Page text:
The Holo-Flite(TM) Screw Processor is the primary component of the ReTeC Thermal Desorption Technology. The Holo-Flite(TM) Screw Processor is an indirect heat exchanger used to heat, cool, or dry bulk solids/slurries. It consists of a jacketed trough housing a double-screw mechanism. Heated fluid continuously circulates through the hollow flights of the screw augers to elevate the temperature of the soils. This fluid travels the length of the screws and returns to the heater through the center of each shaft. The rotation of the screws promotes the movement of the material forward through the processor.
Volatilized organics are removed from the treatment chamber by means of an induced draft fan and routed to an off-gas control system. The atmosphere in the treatment chamber is controlled during treatment to ensure that oxidation of the volatilized materials does not occur. A three-stage approach is used to control these off-gases. Initially, gas-entrained particulate matter is collected using a series of cyclones. The volatilized moisture and organics are then removed using a water-cooled condenser. The remaining non-condensible gas is then passed through a canister containing activated carbon for VOC control.
A process flow diagram of the 1000 pound-per-hour (460 kilogram-per-hour) thermal desorption system which was used for Phase II testing is provided in Figure 6. ReTeC conducted Phase II testing at processing conditions [temperature (525deg.C), screw rotation rate (0.75 rpm), and residence time (75 min.)] determined following Phase I. Approximately 225 kg of Ashtabula River sediment were used during the single Phase II run. Because a significant amount of the feed would have been lost by utilizing the bucket elevator (i.e., relative to the total amount of material being processed), the sediment was hand-fed into the unit.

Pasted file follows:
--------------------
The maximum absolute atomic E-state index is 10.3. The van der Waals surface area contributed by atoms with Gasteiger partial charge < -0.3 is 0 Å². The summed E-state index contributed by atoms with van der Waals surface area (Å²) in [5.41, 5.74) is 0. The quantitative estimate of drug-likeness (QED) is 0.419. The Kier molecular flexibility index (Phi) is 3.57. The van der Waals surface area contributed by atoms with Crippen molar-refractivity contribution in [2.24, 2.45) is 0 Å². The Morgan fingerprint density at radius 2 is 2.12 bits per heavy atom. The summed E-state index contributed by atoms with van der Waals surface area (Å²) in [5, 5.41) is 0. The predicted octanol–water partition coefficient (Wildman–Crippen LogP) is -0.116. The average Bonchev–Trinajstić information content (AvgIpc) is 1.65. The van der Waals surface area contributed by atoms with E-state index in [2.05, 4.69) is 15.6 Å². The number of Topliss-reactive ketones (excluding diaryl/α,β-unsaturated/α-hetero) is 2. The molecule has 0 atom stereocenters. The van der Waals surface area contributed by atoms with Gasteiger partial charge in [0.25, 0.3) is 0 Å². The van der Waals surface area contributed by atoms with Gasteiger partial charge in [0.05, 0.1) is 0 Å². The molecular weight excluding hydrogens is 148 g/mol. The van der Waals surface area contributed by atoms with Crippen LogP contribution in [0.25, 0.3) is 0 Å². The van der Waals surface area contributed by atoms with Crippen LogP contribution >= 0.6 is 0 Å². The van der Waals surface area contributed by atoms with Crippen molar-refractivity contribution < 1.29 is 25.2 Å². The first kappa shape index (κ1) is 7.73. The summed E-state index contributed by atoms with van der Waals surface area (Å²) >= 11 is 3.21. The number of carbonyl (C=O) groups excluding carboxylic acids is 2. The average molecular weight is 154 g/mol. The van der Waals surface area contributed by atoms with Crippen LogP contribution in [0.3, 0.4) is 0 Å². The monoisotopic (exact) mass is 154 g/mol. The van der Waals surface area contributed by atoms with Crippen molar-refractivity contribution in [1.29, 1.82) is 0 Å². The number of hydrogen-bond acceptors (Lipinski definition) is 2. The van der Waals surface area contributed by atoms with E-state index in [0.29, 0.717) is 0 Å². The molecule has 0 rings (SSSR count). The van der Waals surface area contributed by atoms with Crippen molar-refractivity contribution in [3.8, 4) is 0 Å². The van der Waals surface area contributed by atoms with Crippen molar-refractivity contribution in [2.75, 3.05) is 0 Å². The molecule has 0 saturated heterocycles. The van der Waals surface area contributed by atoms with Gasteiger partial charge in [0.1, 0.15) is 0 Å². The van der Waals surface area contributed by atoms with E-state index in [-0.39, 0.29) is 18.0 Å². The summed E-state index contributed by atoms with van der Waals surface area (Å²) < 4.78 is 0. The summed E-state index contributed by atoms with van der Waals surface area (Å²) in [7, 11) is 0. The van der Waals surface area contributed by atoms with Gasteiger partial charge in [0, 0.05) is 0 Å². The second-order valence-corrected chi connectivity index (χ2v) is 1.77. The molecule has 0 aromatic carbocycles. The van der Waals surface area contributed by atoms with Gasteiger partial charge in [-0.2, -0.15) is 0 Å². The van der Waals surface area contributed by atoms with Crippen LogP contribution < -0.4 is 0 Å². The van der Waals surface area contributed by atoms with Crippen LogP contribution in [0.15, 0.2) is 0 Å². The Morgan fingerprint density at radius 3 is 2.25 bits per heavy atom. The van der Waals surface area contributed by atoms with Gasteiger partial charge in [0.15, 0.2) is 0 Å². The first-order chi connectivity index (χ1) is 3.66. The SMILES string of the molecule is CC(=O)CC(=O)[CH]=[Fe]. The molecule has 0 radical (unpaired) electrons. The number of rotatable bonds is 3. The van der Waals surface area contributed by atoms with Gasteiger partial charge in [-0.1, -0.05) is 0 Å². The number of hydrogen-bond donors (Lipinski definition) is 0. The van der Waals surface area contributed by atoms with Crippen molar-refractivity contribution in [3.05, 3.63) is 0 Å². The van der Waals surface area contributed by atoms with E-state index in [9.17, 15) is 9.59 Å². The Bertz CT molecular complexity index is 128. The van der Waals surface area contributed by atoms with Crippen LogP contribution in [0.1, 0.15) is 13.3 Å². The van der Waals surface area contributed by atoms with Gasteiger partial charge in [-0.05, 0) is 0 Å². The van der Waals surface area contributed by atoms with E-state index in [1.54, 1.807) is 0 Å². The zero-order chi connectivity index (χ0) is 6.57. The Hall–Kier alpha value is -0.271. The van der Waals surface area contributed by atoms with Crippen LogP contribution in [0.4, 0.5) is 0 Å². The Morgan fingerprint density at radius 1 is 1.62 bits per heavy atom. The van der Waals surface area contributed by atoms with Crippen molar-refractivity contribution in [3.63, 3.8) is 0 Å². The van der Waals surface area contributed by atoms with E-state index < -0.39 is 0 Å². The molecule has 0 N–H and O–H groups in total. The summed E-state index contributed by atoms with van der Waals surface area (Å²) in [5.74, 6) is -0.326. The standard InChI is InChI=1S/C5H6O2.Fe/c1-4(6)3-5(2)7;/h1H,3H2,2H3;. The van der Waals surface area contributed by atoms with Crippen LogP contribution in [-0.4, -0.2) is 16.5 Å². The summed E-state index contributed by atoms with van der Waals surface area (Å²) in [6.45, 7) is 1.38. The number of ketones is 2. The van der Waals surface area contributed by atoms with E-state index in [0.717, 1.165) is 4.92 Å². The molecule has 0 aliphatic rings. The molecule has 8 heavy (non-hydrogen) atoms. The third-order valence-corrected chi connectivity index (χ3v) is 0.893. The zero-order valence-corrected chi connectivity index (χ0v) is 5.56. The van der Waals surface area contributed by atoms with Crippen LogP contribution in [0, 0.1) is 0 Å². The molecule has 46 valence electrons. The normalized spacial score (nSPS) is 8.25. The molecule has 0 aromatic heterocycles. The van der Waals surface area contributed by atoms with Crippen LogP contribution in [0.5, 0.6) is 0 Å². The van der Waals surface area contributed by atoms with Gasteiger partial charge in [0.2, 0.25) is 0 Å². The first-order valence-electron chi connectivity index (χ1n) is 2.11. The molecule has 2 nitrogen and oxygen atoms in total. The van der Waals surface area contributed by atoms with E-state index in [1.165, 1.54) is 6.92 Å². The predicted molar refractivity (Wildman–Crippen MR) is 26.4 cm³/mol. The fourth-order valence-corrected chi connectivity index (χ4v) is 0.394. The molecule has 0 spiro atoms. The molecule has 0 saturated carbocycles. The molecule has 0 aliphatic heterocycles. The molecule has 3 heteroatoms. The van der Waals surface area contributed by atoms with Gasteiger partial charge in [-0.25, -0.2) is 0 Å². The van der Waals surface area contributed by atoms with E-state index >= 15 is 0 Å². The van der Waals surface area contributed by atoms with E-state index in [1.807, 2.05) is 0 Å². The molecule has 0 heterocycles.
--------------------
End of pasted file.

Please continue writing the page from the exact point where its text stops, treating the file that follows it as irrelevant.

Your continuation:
To prevent liquids present in the sediment from passing though the system with less than optimal retention times, decanted sediment solids were initially fed into the unit to produce a "dam" effect in the screw processor. During actual operation, dry sand may be used to create the dam effect in the screw processor. This will keep more liquid feeds from flowing too quickly through the screw conveyor. After the first three and a half pails of solids were added to the unit, operators began introducing water with each scoop of solids fed into the unit. All the water associated with the original sediment was fed through the unit. Approximately 80 kg of dry treated solids were generated.
184.108.40.206 RCC's B.E.S.T.reg. Solvent Extraction Process
The B.E.S.T.reg. Solvent Extraction Process employs triethylamine (a solvent) to extract organic contaminants from contaminated media. Triethylamine is an aliphatic amine produced by the reaction of ethyl alcohol and ammonia. When employed, a single-phase, homogenous extraction solution containing triethylamine, water, and oil is produced. Any organic contaminants present in the feed material are solvated in the water and oil portion of the extraction solution. A flow diagram for the B.E.S.T.reg. process is shown in Figure 7.
Because triethylamine is inversely miscible (i.e., at temperatures below 18deg.C, triethylamine is completely miscible with water, while at temperatures above 18deg.C, triethylamine is only partially miscible with water) and can simultaneously solvate oil and water, triethylamine can be used to treat wastes containing both contaminated oils and water.